It is still very uncommon for cosplayers to get paid for what they do. After asking around, I learned that shows will often give a cosplayer who is popular free access to their venue and possibly even a free table to promote themselves and any product they may sell. However, cosplay in and of itself is little more than an attraction for fans at a show, and a form of self expression for those who are in the costume. That’s not to say money can’t be made as a cosplayer. Some celebrities like, Yaya Han and Jessica Nigri, have been very successful in making enough money to be considered professional models and cosplayers. Cosplayers who work with photographers can sign and sell prints of themselves, and some even have other items they sell to promote their personal brand.

Speaking of personal brand, there is a different form of this craft I’ve encountered that I found to be uncommon in the cosplay world. Many cosplayers are either copying a character exactly, modifying the character (like a gender bend or a parody), or doing something creative with what already exists to make it more their own (like designing your own Power Ranger or making up your own Captain America costume). What about an original character of your own design? I happened to meet a cosplayer who has done just that, and he is making one hell of a name for himself–Father Evil.

I met Father Evil for the first time at Garden State Comic Fest. An ominous presence who slowly wanders the show floor with a priest’s garbs, demonic eyes, and a swinging Rosary wrapped around his hand, he will bless his sinners to the sound of Gregorian chanting playing from somewhere on his person. The thing is, he was such a character that I found him charming rather than scary. He was amazing! I didn’t know what he was from, but whatever it was, I wanted to know about it. Which led to my discovery that Father Evil was actually the original creation of Lou Avilleira, a lovely husband and father, with an affinity for storytelling and a deep appreciation for the horror genre.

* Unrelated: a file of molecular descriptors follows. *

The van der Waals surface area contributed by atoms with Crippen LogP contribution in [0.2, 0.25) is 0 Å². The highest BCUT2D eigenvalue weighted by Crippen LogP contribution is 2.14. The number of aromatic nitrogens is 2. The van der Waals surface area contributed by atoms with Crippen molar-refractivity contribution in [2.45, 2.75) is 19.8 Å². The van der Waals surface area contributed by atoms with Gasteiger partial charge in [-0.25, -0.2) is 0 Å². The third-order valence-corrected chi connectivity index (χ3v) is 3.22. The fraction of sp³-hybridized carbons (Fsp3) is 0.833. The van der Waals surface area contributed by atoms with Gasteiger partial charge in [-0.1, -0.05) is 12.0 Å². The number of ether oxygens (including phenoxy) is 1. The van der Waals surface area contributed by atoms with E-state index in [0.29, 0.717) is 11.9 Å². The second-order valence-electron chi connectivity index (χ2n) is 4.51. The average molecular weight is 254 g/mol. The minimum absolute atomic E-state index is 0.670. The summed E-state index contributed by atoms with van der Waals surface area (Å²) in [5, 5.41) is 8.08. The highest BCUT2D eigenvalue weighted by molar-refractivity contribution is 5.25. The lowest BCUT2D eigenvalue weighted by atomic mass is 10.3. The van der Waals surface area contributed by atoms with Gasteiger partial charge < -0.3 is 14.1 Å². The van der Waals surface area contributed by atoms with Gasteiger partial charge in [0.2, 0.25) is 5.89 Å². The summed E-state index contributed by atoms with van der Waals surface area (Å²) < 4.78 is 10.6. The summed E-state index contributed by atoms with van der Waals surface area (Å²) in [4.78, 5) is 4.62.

In a recent interview, Lou told me how his concept started as a Halloween costume and developed into a fully fledged original character with a backstory, a brand, and a devoted following. His first convention appearance was at Chiller Theatre, a local horror convention in New Jersey. After a hugely positive response, Lou decided to dive deep into this character. Officially, Father Evil has been making appearances at shows since 2012. In 2016, Father Evil became its own official brand, which lead to Lou having a vendor space at the shows he attends. He has even been hired to be at weddings, private events, and parties, because his image is so iconic. I asked him how he feels about cosplayers now that he’s been on both sides of the fence. He said, “I myself am not a cosplayer, because I am the persona–the brand– I play. Cosplayers are dressing up as something established. They can sell prints of their image, but they can’t dress up as Wonder Woman and put that character’s name on their prints.” Basically, it is harder for others to brand as cosplayers, because no one thing they do is completely unique. This is even more true for a male cosplayer. Most of the well known names in cosplay are women. At the end of the day, though, Lou acknowledges the amazing skill that many cosplayers have. His wish for them is that they turn some of their incredible talents and creativity into their own characters, and maybe one day there will be other people cosplaying them!

To sum it all up, I’ve come to believe that conventions are truly not the same now without cosplay. Despite that sometimes we want to complain that they are in our way, creating traffic jams, or throwing off our sales as vendors, they are also a real part of the convention aesthetic. Shows would be far less interesting without the creative interpretations and colorful garb of our favorite characters moving through the crowds with us. It can be a real spectacle when someone of great talent comes by, and I’ll admit, good cosplay is just more fun. Yes, there will always be people who buy a cheap costume and run around a show wanting attention. But, that does not disqualify the number of people out there who work their hardest and truly dedicate themselves to this art form. I still have questions about cosplay, but I truly feel that I have a better understanding now, and I believe that cosplayers deserve to be respected and appreciated so long as they are behaving that way themselves. After all, no one likes a diva!